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Service Pension Rate Calculation Process
Last amended: 5 March 2013
Service pension calculation – not blind or war widow/widower-pensioner
The following table shows the steps involved in the overall service pension rate calculation process for a person who is:
Determine the person's maximum basic rate of service pension.
Work out the amount of pension supplement
Determine the amount of clean energy supplement
Determine the amount per year (if any) of rent assistance.
Add the amounts from steps 1, 1A, 1B and 2 to give the maximum payment rate.
Calculate any reduction for ordinary income.
Deduct income reduction from the maximum payment rate to give the income reduced rate.
Calculate any reduction for assets.
Deduct assets reduction from the maximum payment rate to give the assets reduced rate.
Compare the income reduced rate and the assets reduced rate: the lower of the two rates is the provisional payment rate. (If the two rates are equal, the income reduced rate is used).
Determine the amount per year (if any) of remote area allowance.
Add any amount obtained in step 10 to the provisional payment rate. The result is the person's rate of service pension.
Note: current rates are found in the Reference Library.
The above rate calculation process is the standard process for service pensioners.
Transitional arrangements – pre 20 September 2009 pensioners
Transitional arrangements protect pensioners who were in payment immediately before 20 September 2009 and whose pension would be reduced under the standard rules. The process for the calculation of pension in these cases is:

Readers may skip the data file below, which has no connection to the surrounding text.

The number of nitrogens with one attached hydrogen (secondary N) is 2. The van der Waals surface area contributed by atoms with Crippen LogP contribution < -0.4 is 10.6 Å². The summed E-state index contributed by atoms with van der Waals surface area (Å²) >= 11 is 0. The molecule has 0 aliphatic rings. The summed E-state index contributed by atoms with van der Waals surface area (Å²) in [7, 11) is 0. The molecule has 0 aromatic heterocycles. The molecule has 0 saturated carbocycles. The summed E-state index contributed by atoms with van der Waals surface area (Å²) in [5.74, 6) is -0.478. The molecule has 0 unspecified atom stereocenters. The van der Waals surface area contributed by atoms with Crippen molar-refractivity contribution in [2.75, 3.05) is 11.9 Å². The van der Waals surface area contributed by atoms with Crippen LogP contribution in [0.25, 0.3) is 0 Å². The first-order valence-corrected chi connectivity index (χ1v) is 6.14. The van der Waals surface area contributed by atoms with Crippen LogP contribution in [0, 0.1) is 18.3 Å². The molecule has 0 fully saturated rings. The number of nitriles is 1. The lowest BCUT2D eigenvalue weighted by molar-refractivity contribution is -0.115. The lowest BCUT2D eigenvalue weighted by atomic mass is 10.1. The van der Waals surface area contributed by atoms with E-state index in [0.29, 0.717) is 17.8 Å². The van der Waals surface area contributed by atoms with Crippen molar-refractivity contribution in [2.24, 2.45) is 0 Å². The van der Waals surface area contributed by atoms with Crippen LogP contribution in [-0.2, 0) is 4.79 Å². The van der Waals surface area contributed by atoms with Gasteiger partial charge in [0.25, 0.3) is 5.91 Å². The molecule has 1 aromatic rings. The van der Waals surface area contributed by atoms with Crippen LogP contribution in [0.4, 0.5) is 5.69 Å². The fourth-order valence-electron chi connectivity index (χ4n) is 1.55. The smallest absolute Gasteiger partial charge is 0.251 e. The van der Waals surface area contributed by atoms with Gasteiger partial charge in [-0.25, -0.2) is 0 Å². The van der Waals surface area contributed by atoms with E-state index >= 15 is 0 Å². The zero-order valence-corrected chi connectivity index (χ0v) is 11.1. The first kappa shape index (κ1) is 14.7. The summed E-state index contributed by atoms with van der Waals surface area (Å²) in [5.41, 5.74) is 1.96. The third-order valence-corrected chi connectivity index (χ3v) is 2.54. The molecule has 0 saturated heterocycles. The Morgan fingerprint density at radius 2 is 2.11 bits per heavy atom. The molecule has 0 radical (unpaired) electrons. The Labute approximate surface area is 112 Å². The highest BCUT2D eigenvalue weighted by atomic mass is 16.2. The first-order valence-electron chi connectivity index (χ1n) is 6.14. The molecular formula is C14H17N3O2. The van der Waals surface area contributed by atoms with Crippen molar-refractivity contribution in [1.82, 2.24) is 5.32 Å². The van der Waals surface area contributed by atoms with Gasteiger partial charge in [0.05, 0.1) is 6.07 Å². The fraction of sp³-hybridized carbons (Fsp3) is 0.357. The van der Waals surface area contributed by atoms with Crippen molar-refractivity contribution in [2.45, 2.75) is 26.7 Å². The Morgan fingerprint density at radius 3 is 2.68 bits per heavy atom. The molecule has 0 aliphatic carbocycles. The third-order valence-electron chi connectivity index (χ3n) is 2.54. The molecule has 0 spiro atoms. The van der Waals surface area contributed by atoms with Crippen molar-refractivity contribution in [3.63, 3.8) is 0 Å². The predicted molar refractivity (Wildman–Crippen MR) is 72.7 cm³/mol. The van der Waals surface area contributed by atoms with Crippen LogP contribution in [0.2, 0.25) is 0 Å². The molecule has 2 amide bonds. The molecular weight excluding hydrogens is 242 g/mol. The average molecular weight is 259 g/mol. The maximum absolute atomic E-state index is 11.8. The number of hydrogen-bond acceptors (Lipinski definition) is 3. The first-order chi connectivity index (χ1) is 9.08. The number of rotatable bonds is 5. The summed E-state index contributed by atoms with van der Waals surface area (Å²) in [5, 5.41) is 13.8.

- determine the person's maximum basic rate of service pension in accordance with Schedule 5, Part 5 subclause 31 (1), (2), (3) or (4). This is the transitional MBR (which is indexed by CPI only),
- add any amount of energy supplement and/or rent assistance to the transitional MBR to give the maximum payment rate,
- work out the income reduced rate, allowing for additional child income free area (if applicable). There is no work bonus income concession and the 40 cents taper rate applies,
- work out the assets reduction amount (using the standard rules in Module F) and deduct from the maximum payment rate, and
- the lower of the income reduced rate and the assets reduced rate (or the income reduced rate if both rates are equal) is the provisional payment rate.
The provisional payment rate calculated under the transitional arrangements applies until such time as the standard rules provide a higher rate of pension.
Service pension calculation where there are saved children
Where a person has saved children, the steps set out above for service pension calculation are modified, as follows:
- the dependent child add-on (for each dependent child) and guardian allowance (if eligible) are included in the maximum payment rate,
- when calculating any rent assistance payable, the higher rent assistance thresholds and rates of rent assistance payable to pensioners with saved children are to be used,
- if the pensioner is in receipt of disability pension and is eligible for rent assistance, the rent assistance free area may be increased where there are dependent children, and
- the maintenance income test is applied to the maximum payment rate, along with the ordinary income test, to calculate the income reduced rate of pension.
Service pension calculation - non-pensioner partner
Prior to 1 October 1995, if a pensioner's partner was not in receipt of a pension or benefit, the non-partnered maximum basic rate was used to calculate their pension. After that date, the pension of a person with a non-pensioner partner was calculated using the partnered rate.